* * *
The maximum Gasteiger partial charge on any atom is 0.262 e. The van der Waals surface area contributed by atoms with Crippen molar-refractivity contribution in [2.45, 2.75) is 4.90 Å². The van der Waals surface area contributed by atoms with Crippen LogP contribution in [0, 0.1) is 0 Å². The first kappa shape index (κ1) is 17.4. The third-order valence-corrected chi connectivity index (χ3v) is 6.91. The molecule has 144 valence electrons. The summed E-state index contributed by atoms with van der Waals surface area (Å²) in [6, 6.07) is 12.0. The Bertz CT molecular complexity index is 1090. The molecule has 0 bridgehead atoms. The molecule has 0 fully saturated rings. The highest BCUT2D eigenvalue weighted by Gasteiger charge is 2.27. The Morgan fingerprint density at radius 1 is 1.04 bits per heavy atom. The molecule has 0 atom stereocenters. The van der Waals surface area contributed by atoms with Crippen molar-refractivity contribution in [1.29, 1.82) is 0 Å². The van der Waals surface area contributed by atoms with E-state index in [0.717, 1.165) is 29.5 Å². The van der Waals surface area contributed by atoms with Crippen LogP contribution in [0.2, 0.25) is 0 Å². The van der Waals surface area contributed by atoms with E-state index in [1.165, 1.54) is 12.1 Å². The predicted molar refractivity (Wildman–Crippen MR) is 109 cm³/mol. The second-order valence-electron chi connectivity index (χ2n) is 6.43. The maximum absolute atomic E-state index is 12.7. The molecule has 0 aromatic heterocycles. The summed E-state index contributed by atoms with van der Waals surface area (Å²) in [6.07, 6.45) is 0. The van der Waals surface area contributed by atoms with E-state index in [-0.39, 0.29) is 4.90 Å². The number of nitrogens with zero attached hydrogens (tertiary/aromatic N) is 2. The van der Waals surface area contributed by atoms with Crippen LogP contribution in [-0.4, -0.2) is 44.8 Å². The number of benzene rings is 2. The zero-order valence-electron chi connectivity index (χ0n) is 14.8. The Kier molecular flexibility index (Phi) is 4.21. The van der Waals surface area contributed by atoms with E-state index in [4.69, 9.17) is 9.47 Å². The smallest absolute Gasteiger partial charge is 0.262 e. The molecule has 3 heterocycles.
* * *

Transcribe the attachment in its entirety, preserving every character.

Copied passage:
The maximum Gasteiger partial charge on any atom is 0.262 e. The van der Waals surface area contributed by atoms with Crippen molar-refractivity contribution in [2.45, 2.75) is 4.90 Å². The van der Waals surface area contributed by atoms with Crippen LogP contribution in [0, 0.1) is 0 Å². The first kappa shape index (κ1) is 17.4. The third-order valence-corrected chi connectivity index (χ3v) is 6.91. The molecule has 144 valence electrons. The summed E-state index contributed by atoms with van der Waals surface area (Å²) in [6, 6.07) is 12.0. The Bertz CT molecular complexity index is 1090. The molecule has 0 bridgehead atoms. The molecule has 0 fully saturated rings. The highest BCUT2D eigenvalue weighted by Gasteiger charge is 2.27. The Morgan fingerprint density at radius 1 is 1.04 bits per heavy atom. The molecule has 0 atom stereocenters. The van der Waals surface area contributed by atoms with Crippen molar-refractivity contribution in [1.29, 1.82) is 0 Å². The van der Waals surface area contributed by atoms with E-state index in [0.717, 1.165) is 29.5 Å². The van der Waals surface area contributed by atoms with Crippen LogP contribution in [0.2, 0.25) is 0 Å². The van der Waals surface area contributed by atoms with E-state index in [1.165, 1.54) is 12.1 Å². The predicted molar refractivity (Wildman–Crippen MR) is 109 cm³/mol. The second-order valence-electron chi connectivity index (χ2n) is 6.43. The maximum absolute atomic E-state index is 12.7. The molecule has 0 aromatic heterocycles. The summed E-state index contributed by atoms with van der Waals surface area (Å²) in [6.07, 6.45) is 0. The van der Waals surface area contributed by atoms with E-state index in [-0.39, 0.29) is 4.90 Å². The number of nitrogens with zero attached hydrogens (tertiary/aromatic N) is 2. The van der Waals surface area contributed by atoms with Crippen LogP contribution in [-0.4, -0.2) is 44.8 Å². The number of benzene rings is 2. The zero-order valence-electron chi connectivity index (χ0n) is 14.8. The Kier molecular flexibility index (Phi) is 4.21. The van der Waals surface area contributed by atoms with E-state index in [4.69, 9.17) is 9.47 Å². The smallest absolute Gasteiger partial charge is 0.262 e. The molecule has 3 heterocycles.